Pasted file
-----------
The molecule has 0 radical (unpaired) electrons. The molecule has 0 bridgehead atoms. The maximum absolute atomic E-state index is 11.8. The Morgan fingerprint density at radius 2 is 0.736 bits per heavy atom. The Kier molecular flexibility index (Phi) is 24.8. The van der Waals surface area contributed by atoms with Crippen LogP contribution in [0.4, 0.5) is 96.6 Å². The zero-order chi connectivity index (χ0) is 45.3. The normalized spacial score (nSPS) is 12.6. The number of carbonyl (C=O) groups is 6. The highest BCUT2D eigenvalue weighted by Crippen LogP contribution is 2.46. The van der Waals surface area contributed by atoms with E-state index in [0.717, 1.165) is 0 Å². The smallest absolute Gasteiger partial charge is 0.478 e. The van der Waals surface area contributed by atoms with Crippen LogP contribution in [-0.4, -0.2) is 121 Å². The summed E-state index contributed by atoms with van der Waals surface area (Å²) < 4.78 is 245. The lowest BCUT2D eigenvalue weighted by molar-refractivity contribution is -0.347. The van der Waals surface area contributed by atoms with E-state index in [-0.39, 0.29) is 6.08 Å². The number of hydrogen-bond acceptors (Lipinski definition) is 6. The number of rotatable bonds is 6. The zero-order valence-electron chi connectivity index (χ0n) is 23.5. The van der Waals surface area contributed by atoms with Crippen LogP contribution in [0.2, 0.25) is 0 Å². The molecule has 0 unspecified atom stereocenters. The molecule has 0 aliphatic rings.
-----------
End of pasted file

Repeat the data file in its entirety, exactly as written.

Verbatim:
The molecule has 0 radical (unpaired) electrons. The molecule has 0 bridgehead atoms. The maximum absolute atomic E-state index is 11.8. The Morgan fingerprint density at radius 2 is 0.736 bits per heavy atom. The Kier molecular flexibility index (Phi) is 24.8. The van der Waals surface area contributed by atoms with Crippen LogP contribution in [0.4, 0.5) is 96.6 Å². The zero-order chi connectivity index (χ0) is 45.3. The normalized spacial score (nSPS) is 12.6. The number of carbonyl (C=O) groups is 6. The highest BCUT2D eigenvalue weighted by Crippen LogP contribution is 2.46. The van der Waals surface area contributed by atoms with E-state index in [0.717, 1.165) is 0 Å². The smallest absolute Gasteiger partial charge is 0.478 e. The van der Waals surface area contributed by atoms with Crippen LogP contribution in [-0.4, -0.2) is 121 Å². The summed E-state index contributed by atoms with van der Waals surface area (Å²) < 4.78 is 245. The lowest BCUT2D eigenvalue weighted by molar-refractivity contribution is -0.347. The van der Waals surface area contributed by atoms with E-state index in [-0.39, 0.29) is 6.08 Å². The number of hydrogen-bond acceptors (Lipinski definition) is 6. The number of rotatable bonds is 6. The zero-order valence-electron chi connectivity index (χ0n) is 23.5. The van der Waals surface area contributed by atoms with Crippen LogP contribution in [0.2, 0.25) is 0 Å². The molecule has 0 unspecified atom stereocenters. The molecule has 0 aliphatic rings.